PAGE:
As I've said here before, I have led a very chaste life.

Don't judge, alright (sticks out her tongue). I don't really get the full dimensions of the current sexual/romantic/dating landscape out there.

But I can't tell you how many guys have raised this issue with me - often as an opening gambit.

R U Kidding?

I'm forced to confront a few possibilities.

Men my age (give or take a decade) had such boring sex lives while married that they want to spice them up.

Men my age routinely have sex with more than one person (not very likely).

Men my age want to do the menage thing so they can talk to other geezers about it in thirty years or so in the retirement community.

Men my age think I'm a likely candidate for a threesome.

The last idea is jaw-dropping to me.

Read my profile, I tell them, just like I do the guys who ride Harleys. Read my profile -- don't just look at the pictures.

I don't know whether to laugh or cry. With some guys when we get part the initial exam, we can go on to the syllabus.

I have to say, though, that it makes me wonder what my friend's husbands are asking them at home.

Trust me...I'm not about to ask you.

dimanche, novembre 20, 2011

The allure of a middle-aged woman

"Who are we? Talented younger man seeks daring, confident older woman.. for electrifying,non-traditional, lasting relationship as dear friends, confidants and lovers. I am seeking a strong older woman who has the confidence and desire to meet a good and decent younger man. I find a woman who has that certain mature and "knowing" look far more appealing. You have lived enough of your life to know what you want, and you are not afraid to go after it. You desire a man who can satisfy you on all levels, emotionally, spiritually and physically. You have an inner beauty that exudes to the outer being. You are sensual and sexy, and you know that "sexy" has more to do with the mind than with the body. You know you deserve the best that life has to offer. You have a youthful outlook, a thirst for adventure. You know you can keep my attention and interest.”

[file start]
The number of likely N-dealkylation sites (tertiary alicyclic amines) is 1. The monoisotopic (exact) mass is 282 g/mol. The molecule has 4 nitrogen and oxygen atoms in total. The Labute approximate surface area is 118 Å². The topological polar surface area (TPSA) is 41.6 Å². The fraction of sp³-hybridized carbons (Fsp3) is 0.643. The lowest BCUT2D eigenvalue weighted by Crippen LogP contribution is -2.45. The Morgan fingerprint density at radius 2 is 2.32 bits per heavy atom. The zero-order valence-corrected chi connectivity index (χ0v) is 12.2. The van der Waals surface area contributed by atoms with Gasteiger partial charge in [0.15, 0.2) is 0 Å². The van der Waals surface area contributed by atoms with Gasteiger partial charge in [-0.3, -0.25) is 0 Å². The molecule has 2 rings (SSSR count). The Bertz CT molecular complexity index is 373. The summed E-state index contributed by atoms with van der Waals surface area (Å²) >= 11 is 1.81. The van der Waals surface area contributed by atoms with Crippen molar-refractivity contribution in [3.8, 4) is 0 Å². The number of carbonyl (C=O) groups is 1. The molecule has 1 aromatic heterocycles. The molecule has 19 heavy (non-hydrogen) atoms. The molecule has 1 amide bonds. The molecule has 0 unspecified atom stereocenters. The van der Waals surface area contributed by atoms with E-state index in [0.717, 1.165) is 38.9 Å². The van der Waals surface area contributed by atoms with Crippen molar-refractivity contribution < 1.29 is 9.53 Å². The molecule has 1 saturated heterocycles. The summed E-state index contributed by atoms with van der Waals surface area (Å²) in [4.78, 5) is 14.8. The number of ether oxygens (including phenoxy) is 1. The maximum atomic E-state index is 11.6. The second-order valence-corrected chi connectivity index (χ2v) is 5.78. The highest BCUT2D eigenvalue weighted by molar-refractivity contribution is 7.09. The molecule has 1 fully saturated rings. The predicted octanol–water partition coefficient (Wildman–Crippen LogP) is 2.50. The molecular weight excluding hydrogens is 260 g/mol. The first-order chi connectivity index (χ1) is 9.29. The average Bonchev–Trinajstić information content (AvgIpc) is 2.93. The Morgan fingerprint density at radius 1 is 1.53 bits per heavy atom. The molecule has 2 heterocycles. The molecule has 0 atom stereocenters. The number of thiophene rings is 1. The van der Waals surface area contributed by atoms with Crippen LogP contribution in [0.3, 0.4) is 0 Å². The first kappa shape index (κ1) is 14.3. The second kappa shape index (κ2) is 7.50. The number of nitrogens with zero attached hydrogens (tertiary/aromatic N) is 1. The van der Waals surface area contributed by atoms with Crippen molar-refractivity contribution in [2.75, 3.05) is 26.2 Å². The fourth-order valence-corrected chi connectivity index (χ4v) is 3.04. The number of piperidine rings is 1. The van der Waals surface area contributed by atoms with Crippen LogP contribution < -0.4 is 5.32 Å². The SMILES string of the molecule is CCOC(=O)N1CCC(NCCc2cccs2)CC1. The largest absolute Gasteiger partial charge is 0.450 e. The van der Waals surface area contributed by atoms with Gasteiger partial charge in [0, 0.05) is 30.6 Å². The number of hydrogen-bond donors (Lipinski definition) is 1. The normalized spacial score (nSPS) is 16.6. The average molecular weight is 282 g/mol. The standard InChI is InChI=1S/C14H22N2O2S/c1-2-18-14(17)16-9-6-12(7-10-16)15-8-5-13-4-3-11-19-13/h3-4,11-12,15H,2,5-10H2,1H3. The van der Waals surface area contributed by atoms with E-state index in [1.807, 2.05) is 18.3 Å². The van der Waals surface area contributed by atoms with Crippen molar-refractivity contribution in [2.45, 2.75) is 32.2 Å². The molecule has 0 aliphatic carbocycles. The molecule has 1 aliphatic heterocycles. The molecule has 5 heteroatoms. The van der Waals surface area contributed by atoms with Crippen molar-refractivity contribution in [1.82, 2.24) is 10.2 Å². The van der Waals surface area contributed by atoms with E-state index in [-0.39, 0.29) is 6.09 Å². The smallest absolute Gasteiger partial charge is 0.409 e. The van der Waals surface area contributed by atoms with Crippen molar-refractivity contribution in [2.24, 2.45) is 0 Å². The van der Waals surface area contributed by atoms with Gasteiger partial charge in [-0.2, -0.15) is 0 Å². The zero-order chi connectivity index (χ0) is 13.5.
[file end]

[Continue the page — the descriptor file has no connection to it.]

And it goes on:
I wasn't daring enough to write the guy who viewed my dating profile.

No matter.

This weekend, the universe seems to be conspiring to tell me that to some younger guys, femmes d'un certain age are hot, hot, hot.

I needed to hear this. I still have moments of heart-ache, though I've gotten some good medicine for the hurt (from a master doctor).

I'm not talkin' cradle-robbing.

There seems to be an approximately fifteen year window here.

But given the emails I've been getting this weekend, I'm finding out that some guys like the idea of dating an older woman. Or at least they see the woman, not solely the age.

I'd already learned that (and very nice it was, thank you). This was just corroborative


Do they tend to think that all of our experience has made us better in bed? I haven't heard a hint of that in the men who contacted me this weekend.

But if I had to guess, some of these gentleman feel that one of the most seductive organs a woman can bring into a relationship is her mind.

Curiosity? Check. Mental agility? Yes. A bit of a wild child streak? Got it.

And I have to admit that having my mind taken as seriously, more seriously than my chronological age feels really good.

Because let's face it. After the age of roughly 35, men or women who want to date younger are going to have to sacrifice something.

It could be maturity. Or physical attractiveness (although that can be in the eye of the beholder). Or intelligence.

I'm just blown away that a guy finds my curious mind as desirable as my body. Or let me phrase it another way: that he finds my empathy and wide-ranging, all things considered intellect an advantage. That's a new one.

Empathy, which comes from experience, usually is paired with intelligence. In fact, it's pretty hard to have true empathy without some understanding of the larger human condition. That comes with age – and it comes with emotional maturity.

As we approach and pass the milestones of middle-age, some of us seem to want to jump into a box, and pull the edges around our heads -- becoming more and more of who we were.

We recapitulate. Or perhaps we capitulate. It feels safer.

Not me.

I'm attracted to men and women (as friends) who want to push the boundaries -- for us, there is no box (at least right now --- of course, we most of us end up in one).

I won’t stop trying to look and act the best that I can be. I like to look as good as I can without going all crazy with needles and stuff.

I'm a constant learner. And I try to keep a mind open to new ideas and experiences.

I suspect that means a lot to an adventurous man.

Some of them find that exciting.

"I think you are AMAZING" wrote a fan today.

I'm not all that.

But I am intrigued by the idea of exploring the many facets of a relationship.

Perhaps the men who contacted me over the past few weeks believe, with me, that a dangerous mind shouldn't go to waste.

I don't intend to let it.